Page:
Second, it wasn't clear to me whether the OP meant a spherical mass shell or a solid sphere  I assumed it was the latter. In that case, you have to invoke the very thin tunnel from the surface to the center to discuss the force at points below the surface of the sphere. Contrary to what I think Mentz114 was suggesting, the force is not zero in this region, but varies as a linear function of r (like a spring) from zero at the center to the value at the surface given by the usual inverse square law, which defines the force everywhere else. This gives rise to a potential function that has a minimum at r=0, rises parabolically to the radius of the sphere, and linearly out to a max value at infinity. There's no peak at the center, as far as the potential is concerned; that would imply an outward force, which is not the case. 



#8
Mar2308, 11:46 AM

PF Gold
P: 4,081

A.T.:




#9
Mar2308, 01:09 PM

P: 91





#10
Mar2308, 01:11 PM

P: 3,967

It is obvious that an obsever moving down a tunnel to the centre of the Earth will (besides getting very hot) pass a point where the radius is less than the Shwarzchild radius of the Earth's mass but there will be no event horizon at that point. At the centre of the Earth the radius is zero but there is no singularity. This is because the mass within the Shwarzchild radius is less than the Shwarzchild mass. If we consider only the enclosed mass as the observer descends down the tunnel then the gravitational gamma factor: [tex] \sqrt{\left(1\frac{2GM}{c^2R}\right)}[/tex] becomes (assuming even density distribution): [tex] \sqrt{\left(1\frac{2GM_ER^2}{c^2R_E^3}\right)}[/tex] where [itex]R_E[/itex] and [itex] M_E[/itex] are the radius and mass of the Earth. The modified formaula contains no singularites as would reasonably be expected within the Earth but it also shows that the gravitational gamma factor goes to unity (ie is the same as the gamma factor at infinity) at the centre of the Earth, contradicting what I said in the my last post :(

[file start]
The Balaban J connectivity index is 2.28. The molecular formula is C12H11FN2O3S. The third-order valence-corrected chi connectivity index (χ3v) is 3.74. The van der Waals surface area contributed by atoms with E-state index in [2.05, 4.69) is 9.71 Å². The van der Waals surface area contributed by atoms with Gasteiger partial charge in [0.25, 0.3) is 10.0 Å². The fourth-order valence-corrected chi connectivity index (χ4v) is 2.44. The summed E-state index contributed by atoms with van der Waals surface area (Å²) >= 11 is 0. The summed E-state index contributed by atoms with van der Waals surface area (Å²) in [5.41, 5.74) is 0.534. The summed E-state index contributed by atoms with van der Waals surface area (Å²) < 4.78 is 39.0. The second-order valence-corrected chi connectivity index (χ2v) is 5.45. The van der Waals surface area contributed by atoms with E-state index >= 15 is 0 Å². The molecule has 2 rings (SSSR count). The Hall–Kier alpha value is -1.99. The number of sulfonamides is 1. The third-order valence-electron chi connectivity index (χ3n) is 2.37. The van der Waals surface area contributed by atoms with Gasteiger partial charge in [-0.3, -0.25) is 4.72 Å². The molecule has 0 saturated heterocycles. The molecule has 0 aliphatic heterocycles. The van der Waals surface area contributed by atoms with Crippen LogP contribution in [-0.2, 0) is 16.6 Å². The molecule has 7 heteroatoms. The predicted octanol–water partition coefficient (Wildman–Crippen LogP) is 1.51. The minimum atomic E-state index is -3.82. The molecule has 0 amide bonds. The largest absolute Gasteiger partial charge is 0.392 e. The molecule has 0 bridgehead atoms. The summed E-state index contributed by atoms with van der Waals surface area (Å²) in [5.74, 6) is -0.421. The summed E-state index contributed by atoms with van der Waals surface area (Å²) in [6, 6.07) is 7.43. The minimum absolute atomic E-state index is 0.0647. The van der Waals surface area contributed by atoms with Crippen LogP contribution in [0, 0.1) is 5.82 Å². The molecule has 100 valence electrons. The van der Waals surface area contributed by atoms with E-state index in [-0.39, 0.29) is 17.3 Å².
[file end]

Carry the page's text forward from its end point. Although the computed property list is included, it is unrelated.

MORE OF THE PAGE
#11
Mar2308, 01:26 PM

P: 3,551

http://de.wikipedia.org/wiki/Schwarz...re_L.C3.B6sung 



#12
Mar2308, 01:49 PM

P: 3,551

http://de.wikipedia.org/wiki/Schwarz...re_L.C3.B6sung But as far as I know, you have to consider the second derivates of a metric, to tell if it has intrinsic curvature. Curvature is not defined for a dimensionless point, but for an infinitesimal path enclosing an area > 0: http://en.wikipedia.org/wiki/Introdu...rvature_tensor 



#13
Mar2308, 02:15 PM

PF Gold
P: 4,081

A.T:
The interior solution I've referred to is in Stephani, page 124. He calls it the interior Schwarzschild solution. No doubt different metrics may be found with different assumptions about the energymomentum tensor. 



#14
Mar2308, 02:27 PM

P: 3,551

Aside from that, for the question of spacetime curvature at the masscenter: I think that you have to consider how the line element given by the metric changes around that point, by taking the derivates. 



#15
Mar2308, 02:36 PM

P: 662





#16
Mar2308, 04:04 PM

PF Gold
P: 4,081

I must apologise, I misread the print. There is a residual g_tt at r=0. Its value is 
[tex]\frac{9}{4} (1Ar_0^2) , A=\frac{1}{3}\kappa\mu c^2[/tex] 



#17
Mar2308, 04:50 PM

P: 3,967

[tex] dS^2 = \frac{9}{4}\left(\frac{1}{3}\sqrt{1\frac{2GM_o}{c^2R_o}}\right)^2c^2dt^2[/tex] Where [itex]M_o[/itex] and [itex]R_o[/itex] are the mass and radius of the gravitational body and [itex]R_o[/itex] is greater than the Shwarzchild radius of the body. Does that seem about right? It looks similar to, but not exactly the same as the Mentz formula. 



#18
Mar2308, 06:39 PM

Emeritus
Sci Advisor
P: 7,443

For example, gravity in GR is not really a force. You might try reading the downloads of the first few chaptors of Taylor's book "Exploring Black Holes" at http://www.eftaylor.com/download.htm...ral_relativity to get some better idea of what GR is actually aobut.